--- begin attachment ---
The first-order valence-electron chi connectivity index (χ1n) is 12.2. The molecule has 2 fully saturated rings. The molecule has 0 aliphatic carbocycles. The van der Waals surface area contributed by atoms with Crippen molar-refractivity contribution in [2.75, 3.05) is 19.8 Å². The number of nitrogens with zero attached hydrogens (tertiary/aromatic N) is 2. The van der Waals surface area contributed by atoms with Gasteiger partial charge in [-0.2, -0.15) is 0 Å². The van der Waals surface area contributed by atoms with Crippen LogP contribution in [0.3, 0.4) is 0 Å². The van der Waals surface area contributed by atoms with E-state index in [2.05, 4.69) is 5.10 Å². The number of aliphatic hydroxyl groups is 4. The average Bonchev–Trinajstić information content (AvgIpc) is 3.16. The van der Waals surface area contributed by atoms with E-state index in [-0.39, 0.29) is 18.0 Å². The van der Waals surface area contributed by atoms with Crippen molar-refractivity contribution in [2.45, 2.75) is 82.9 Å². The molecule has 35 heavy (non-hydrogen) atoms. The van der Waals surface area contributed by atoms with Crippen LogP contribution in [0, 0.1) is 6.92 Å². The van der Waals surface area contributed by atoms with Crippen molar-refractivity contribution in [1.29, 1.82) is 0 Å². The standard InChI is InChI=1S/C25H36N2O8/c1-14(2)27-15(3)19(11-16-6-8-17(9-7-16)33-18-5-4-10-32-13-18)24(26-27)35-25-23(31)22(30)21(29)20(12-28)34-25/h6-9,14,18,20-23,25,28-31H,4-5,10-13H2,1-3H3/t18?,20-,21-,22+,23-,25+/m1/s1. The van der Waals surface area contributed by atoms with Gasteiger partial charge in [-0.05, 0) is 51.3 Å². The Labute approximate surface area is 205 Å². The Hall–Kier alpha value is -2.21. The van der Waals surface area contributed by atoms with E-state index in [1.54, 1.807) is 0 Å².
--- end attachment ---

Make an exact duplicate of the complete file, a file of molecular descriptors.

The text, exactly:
The first-order valence-electron chi connectivity index (χ1n) is 12.2. The molecule has 2 fully saturated rings. The molecule has 0 aliphatic carbocycles. The van der Waals surface area contributed by atoms with Crippen molar-refractivity contribution in [2.75, 3.05) is 19.8 Å². The number of nitrogens with zero attached hydrogens (tertiary/aromatic N) is 2. The van der Waals surface area contributed by atoms with Gasteiger partial charge in [-0.2, -0.15) is 0 Å². The van der Waals surface area contributed by atoms with Crippen LogP contribution in [0.3, 0.4) is 0 Å². The van der Waals surface area contributed by atoms with E-state index in [2.05, 4.69) is 5.10 Å². The number of aliphatic hydroxyl groups is 4. The average Bonchev–Trinajstić information content (AvgIpc) is 3.16. The van der Waals surface area contributed by atoms with E-state index in [-0.39, 0.29) is 18.0 Å². The van der Waals surface area contributed by atoms with Crippen molar-refractivity contribution in [2.45, 2.75) is 82.9 Å². The molecule has 35 heavy (non-hydrogen) atoms. The van der Waals surface area contributed by atoms with Crippen LogP contribution in [0, 0.1) is 6.92 Å². The van der Waals surface area contributed by atoms with Crippen molar-refractivity contribution in [1.29, 1.82) is 0 Å². The standard InChI is InChI=1S/C25H36N2O8/c1-14(2)27-15(3)19(11-16-6-8-17(9-7-16)33-18-5-4-10-32-13-18)24(26-27)35-25-23(31)22(30)21(29)20(12-28)34-25/h6-9,14,18,20-23,25,28-31H,4-5,10-13H2,1-3H3/t18?,20-,21-,22+,23-,25+/m1/s1. The van der Waals surface area contributed by atoms with Gasteiger partial charge in [-0.05, 0) is 51.3 Å². The Labute approximate surface area is 205 Å². The Hall–Kier alpha value is -2.21. The van der Waals surface area contributed by atoms with E-state index in [1.54, 1.807) is 0 Å².